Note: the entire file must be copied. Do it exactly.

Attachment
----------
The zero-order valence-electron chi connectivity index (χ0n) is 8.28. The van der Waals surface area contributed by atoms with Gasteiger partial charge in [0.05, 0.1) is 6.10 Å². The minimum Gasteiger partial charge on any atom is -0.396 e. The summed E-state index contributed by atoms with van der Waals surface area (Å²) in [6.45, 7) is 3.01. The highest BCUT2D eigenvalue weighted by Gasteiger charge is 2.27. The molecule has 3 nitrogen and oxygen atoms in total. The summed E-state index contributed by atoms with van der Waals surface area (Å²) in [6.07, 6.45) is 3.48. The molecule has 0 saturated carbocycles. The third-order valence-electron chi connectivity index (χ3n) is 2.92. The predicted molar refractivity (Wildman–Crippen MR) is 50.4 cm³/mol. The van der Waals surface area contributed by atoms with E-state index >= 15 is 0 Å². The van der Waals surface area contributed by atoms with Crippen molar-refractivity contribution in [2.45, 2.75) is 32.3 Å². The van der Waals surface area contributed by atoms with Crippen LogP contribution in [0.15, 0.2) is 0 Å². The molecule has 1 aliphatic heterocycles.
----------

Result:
The zero-order valence-electron chi connectivity index (χ0n) is 8.28. The van der Waals surface area contributed by atoms with Gasteiger partial charge in [0.05, 0.1) is 6.10 Å². The minimum Gasteiger partial charge on any atom is -0.396 e. The summed E-state index contributed by atoms with van der Waals surface area (Å²) in [6.45, 7) is 3.01. The highest BCUT2D eigenvalue weighted by Gasteiger charge is 2.27. The molecule has 3 nitrogen and oxygen atoms in total. The summed E-state index contributed by atoms with van der Waals surface area (Å²) in [6.07, 6.45) is 3.48. The molecule has 0 saturated carbocycles. The third-order valence-electron chi connectivity index (χ3n) is 2.92. The predicted molar refractivity (Wildman–Crippen MR) is 50.4 cm³/mol. The van der Waals surface area contributed by atoms with E-state index >= 15 is 0 Å². The van der Waals surface area contributed by atoms with Crippen molar-refractivity contribution in [2.45, 2.75) is 32.3 Å². The van der Waals surface area contributed by atoms with Crippen LogP contribution in [0.15, 0.2) is 0 Å². The molecule has 1 aliphatic heterocycles.